I’ve taken a lot of reports in Palestine. I know how it goes. What you need to ask. What information is vital. I know it so well I don’t even need to think about it. I can ask with sympathy about how Israeli soldiers invaded a family home; beat people; abducted their children.

But this is something else entirely. Here and now, such questions seem vile. I just want to hang out with the children. Let them show me what they want to show me. Listen to them talk.

While we’re hanging out with these kids, our friends encounter one of their cousins who watched both of her parents die when Israeli soldiers bombed a house that they had told everyone from neighbouring houses to shelter in.


Later, watching the video they took, we’re all shocked by the confident way Mona talks about the night when so many from her extended family were killed. About how she watched her parents die, before the rest of the family ran from the house, in all directions, whilst they were being fired upon by the soldiers.

How composed she is as she recalls how they ran to her school, which she had previously believed was a long way from here house. How she couldn’t believe she had walked all that way. How it didn’t seem like a long distance. And about how here grandparents told her that it was because they were scared and running that she didn’t notice the distance.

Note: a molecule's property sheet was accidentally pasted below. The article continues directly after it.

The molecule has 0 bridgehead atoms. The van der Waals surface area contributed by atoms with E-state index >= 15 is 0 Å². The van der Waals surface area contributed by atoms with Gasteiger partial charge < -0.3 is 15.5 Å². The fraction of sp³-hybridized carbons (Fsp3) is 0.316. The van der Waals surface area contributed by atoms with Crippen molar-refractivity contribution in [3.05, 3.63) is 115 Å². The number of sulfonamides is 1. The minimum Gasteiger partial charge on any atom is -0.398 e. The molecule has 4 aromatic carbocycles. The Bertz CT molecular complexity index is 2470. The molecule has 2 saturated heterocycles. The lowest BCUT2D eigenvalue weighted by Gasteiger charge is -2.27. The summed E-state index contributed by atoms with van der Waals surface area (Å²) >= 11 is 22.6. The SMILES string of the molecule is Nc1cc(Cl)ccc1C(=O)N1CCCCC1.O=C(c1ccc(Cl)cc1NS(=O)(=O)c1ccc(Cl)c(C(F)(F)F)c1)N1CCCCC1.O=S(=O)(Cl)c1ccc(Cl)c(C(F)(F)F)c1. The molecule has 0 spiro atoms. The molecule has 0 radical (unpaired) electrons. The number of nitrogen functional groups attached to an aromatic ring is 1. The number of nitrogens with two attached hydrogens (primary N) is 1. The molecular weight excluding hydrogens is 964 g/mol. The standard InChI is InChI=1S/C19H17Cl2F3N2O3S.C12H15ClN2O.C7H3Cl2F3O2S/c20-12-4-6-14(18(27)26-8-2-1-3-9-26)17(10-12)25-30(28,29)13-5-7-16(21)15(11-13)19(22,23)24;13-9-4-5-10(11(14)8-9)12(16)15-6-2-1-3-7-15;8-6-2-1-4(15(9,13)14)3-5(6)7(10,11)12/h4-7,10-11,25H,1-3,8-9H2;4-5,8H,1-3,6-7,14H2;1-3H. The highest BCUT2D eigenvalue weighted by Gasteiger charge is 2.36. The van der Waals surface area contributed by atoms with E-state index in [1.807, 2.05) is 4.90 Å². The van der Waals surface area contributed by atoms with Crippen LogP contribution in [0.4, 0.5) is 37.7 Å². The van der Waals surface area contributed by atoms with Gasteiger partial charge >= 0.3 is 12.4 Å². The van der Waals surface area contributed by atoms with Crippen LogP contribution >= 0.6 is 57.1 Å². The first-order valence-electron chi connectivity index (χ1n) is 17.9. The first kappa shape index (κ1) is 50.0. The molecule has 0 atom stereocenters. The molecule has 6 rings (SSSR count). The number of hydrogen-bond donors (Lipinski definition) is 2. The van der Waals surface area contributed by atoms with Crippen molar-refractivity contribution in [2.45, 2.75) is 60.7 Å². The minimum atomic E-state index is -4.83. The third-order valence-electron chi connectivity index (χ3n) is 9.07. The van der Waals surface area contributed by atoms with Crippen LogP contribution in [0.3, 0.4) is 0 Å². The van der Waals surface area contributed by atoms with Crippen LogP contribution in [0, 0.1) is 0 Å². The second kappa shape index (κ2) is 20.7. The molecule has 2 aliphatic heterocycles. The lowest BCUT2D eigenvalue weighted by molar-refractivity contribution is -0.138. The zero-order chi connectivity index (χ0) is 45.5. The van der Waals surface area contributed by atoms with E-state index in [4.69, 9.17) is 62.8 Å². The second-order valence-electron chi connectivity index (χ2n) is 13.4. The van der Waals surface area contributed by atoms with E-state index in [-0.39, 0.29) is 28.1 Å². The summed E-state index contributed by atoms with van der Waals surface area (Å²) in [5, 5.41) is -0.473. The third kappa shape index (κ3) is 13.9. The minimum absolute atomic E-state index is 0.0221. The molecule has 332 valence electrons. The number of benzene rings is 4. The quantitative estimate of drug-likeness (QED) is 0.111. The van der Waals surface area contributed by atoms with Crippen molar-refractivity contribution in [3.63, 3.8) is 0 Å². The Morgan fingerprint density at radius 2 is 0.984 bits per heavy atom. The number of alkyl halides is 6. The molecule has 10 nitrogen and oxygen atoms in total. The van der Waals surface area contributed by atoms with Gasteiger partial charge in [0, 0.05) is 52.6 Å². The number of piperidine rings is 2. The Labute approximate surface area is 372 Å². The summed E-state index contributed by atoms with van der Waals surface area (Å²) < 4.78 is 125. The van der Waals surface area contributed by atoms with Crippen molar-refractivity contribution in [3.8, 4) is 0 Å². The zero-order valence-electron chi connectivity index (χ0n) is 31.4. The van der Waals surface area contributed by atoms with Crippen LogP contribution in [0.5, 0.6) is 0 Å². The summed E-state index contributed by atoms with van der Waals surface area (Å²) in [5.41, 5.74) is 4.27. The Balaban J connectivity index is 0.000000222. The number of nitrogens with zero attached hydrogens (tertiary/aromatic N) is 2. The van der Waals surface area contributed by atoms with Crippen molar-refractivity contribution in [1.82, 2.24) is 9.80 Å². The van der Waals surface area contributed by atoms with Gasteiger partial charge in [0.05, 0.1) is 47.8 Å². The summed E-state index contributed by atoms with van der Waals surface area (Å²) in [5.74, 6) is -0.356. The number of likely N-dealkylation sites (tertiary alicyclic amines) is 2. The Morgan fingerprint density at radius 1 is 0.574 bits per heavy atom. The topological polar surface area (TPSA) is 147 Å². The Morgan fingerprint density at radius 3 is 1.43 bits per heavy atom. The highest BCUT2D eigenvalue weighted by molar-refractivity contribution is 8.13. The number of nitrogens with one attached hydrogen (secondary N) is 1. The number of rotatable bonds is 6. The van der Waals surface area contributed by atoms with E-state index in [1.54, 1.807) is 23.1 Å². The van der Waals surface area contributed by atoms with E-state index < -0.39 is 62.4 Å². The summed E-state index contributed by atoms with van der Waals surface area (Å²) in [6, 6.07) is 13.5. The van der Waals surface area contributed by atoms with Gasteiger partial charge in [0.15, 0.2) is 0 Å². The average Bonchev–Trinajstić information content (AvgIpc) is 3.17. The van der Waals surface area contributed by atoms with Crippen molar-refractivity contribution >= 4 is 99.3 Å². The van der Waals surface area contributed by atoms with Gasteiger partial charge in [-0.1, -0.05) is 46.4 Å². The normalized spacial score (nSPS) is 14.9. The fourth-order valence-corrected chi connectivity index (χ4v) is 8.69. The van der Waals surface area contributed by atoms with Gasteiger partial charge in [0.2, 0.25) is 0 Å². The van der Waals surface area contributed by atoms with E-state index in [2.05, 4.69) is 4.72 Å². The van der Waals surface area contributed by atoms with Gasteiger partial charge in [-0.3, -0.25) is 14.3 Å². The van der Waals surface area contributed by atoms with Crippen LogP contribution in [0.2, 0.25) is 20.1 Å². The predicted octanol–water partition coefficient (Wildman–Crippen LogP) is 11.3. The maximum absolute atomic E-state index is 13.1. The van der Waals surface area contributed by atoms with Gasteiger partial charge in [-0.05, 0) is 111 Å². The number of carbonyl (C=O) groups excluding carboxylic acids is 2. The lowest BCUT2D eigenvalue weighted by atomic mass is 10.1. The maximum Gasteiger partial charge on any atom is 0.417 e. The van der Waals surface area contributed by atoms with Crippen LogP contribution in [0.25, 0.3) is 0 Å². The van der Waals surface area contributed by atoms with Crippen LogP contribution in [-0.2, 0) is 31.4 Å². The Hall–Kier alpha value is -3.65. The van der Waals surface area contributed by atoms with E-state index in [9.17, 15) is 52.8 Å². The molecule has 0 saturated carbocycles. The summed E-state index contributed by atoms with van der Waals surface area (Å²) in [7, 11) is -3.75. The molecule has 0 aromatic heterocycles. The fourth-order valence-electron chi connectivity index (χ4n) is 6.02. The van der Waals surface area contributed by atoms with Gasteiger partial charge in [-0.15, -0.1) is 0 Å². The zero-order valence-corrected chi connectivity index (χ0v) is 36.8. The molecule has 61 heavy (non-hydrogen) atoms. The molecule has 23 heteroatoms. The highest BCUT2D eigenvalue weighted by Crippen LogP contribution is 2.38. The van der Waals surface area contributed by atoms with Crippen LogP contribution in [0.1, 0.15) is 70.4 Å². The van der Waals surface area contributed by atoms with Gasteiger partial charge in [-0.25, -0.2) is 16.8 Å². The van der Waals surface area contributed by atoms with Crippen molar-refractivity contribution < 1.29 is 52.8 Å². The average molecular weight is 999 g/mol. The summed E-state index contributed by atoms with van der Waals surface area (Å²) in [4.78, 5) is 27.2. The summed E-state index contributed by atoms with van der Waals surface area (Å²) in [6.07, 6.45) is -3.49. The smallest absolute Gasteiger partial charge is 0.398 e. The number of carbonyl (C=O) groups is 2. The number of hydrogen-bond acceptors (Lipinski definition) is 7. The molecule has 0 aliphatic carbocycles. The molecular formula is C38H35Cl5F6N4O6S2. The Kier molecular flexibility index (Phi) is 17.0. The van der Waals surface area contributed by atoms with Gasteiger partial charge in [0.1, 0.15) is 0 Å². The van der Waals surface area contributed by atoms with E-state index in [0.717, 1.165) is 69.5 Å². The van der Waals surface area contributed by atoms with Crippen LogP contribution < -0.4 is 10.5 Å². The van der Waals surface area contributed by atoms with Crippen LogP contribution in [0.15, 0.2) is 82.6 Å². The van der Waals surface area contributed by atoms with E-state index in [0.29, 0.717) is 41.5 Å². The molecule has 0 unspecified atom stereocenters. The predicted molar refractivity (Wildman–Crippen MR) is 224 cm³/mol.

We’re not the only foreigners visiting this area ~ the al Samouni family have become famous for the tragedy they’ve endured. Teams of international journalists traipse around the dirt mounds and debris, making it seem like a macabre tourist attraction.

“This is why the children don’t seem sad”, a local friend suggests later, while we watch Mona’s video. “When all the journalists leave, then they will feel sad”.

Driving back down the road towards Gaza city, we pass building after building bearing signs of shelling and bombing. Metre-wide holes punched through walls ~ some covered in plastic; a few already bricked in; most still open wounds in the masonry. It looks to me as though tanks drove down the street we now drive on, pausing to shell every apartment block and house they passed. As though for fun.

It’s an idea I can’t get out of my mind. The possibility that a large proportion of what the al Samounis and other families in Gaza have endured over the past month was done for kicks haunts me.